BHP’s sneaky attempt to avoid negotiating with its large new Operations Services in-house labour hire workforce has come unstuck with the Fair Work Commission reaffirming that two Enterprise Agreements covering them could not be approved.
In a full bench decision, a majority upheld the CFMEU’s appeal against approval of the agreements over concerns they weren’t genuinely agreed by workers.
The two agreements were voted on by a small number of iron ore workers in Western Australia before being applied to a growing Operations Services coal mining workforce in NSW and Queensland.
CFMEU National President Tony Maher said BHP’s strategy with Operations Services was to drive down wages and conditions by outsourcing a large portion of its coal workforce to its wholly-owned subsidiaries on the two substandard agreements.
“BHP’s hubris in this exercise has been breath-taking,” said Mr Maher. “Outsourcing the workforce to its own shonky labour hire companies, while giving them BHP shirts and calling them part of the family, is a new low for the mining industry.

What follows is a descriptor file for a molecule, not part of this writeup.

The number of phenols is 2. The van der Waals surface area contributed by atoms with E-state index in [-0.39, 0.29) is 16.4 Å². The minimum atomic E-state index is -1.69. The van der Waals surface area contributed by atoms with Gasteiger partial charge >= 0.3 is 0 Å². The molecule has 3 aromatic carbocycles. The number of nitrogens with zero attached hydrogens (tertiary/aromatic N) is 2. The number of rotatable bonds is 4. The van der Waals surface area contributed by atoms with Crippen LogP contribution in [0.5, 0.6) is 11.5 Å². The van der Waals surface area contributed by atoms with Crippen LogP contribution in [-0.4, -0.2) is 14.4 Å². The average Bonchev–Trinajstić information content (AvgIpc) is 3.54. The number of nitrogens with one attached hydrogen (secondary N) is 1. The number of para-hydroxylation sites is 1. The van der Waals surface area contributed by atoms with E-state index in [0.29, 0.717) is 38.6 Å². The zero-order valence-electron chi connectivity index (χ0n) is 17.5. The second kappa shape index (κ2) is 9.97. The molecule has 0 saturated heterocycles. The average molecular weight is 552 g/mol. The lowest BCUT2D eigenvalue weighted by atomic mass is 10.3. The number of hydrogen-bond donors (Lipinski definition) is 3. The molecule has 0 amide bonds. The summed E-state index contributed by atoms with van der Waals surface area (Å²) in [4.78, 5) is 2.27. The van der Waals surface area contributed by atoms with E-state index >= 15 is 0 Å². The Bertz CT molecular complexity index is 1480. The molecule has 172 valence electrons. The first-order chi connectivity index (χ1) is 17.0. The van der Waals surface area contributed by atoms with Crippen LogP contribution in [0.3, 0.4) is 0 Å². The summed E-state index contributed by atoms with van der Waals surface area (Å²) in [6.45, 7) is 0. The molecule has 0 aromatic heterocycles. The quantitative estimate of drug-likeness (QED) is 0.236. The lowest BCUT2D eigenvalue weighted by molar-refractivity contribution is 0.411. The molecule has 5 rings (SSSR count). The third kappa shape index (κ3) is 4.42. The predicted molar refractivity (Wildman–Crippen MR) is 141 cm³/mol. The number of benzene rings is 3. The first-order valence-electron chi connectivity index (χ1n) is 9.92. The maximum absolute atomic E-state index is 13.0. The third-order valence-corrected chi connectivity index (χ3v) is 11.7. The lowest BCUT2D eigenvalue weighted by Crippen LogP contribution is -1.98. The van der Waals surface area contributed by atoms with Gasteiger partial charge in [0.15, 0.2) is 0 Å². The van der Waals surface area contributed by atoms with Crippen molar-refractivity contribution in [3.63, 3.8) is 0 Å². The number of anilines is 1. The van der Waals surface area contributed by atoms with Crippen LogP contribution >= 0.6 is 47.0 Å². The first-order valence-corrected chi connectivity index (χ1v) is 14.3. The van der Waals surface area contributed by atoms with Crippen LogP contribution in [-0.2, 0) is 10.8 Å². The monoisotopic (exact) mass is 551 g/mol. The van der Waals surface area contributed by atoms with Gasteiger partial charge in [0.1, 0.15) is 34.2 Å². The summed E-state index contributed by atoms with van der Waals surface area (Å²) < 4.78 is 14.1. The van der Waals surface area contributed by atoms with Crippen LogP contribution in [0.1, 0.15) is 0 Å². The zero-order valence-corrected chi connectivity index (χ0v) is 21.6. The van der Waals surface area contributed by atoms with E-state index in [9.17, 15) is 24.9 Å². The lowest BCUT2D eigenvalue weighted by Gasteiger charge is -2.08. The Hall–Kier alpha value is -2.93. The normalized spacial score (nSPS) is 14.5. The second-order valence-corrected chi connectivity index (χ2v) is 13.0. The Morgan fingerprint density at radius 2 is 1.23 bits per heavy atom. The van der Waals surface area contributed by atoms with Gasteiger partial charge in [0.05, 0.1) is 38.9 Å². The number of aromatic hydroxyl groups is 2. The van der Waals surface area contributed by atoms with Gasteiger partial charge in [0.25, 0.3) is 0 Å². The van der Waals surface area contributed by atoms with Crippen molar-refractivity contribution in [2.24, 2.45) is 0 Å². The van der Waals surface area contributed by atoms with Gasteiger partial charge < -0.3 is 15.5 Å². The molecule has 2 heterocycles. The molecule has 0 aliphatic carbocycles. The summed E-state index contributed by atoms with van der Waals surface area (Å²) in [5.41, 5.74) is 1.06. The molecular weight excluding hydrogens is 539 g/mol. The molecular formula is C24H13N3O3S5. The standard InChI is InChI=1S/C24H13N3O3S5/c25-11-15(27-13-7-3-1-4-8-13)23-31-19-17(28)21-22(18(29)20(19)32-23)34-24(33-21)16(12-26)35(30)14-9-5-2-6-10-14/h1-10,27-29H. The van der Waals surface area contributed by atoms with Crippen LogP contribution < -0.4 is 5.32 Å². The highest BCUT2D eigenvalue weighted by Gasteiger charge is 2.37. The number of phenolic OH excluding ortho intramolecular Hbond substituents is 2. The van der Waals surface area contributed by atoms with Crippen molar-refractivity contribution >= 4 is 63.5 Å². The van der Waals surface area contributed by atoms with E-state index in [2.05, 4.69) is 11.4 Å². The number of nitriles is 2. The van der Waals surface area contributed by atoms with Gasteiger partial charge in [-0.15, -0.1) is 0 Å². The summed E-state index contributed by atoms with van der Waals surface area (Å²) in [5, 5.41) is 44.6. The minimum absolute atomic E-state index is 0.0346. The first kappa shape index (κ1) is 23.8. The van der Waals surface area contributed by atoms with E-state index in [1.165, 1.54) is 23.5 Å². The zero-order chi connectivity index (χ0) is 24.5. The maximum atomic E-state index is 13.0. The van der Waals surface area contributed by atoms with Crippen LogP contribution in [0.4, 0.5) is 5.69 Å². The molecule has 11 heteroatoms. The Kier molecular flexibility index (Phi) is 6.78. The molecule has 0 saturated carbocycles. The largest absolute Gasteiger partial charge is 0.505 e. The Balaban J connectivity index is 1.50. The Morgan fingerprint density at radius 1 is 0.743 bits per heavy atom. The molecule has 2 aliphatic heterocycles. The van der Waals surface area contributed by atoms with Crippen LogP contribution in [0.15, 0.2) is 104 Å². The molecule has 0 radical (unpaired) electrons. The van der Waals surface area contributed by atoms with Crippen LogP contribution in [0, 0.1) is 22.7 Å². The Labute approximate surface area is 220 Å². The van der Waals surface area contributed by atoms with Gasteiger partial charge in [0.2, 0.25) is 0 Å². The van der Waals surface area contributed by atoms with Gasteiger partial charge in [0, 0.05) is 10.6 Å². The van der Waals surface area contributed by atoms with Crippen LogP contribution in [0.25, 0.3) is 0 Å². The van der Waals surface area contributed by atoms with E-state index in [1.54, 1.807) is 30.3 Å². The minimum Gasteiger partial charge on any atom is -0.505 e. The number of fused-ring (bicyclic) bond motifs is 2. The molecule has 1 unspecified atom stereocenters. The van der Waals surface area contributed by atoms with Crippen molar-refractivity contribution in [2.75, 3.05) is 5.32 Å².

“BHP has made a mockery of our enterprise bargaining system. Not a single coal miner covered by these agreements had the chance for a say over the terms of their employment.
“The Operations Services agreements simply don’t reflect workplace standards in coal mining, like accident pay and annual pay rises.
“We are pleased to see these agreements in the bin where they belong.
“We are calling on BHP to start treating its Operations Services workforce with respect by employing them directly on coal industry pay and conditions.
“Operations Services employees don’t deserve to be treated as second class citizens on the worksite and the Union will be supporting them every step of the way.”
Fair Work Commission Decision
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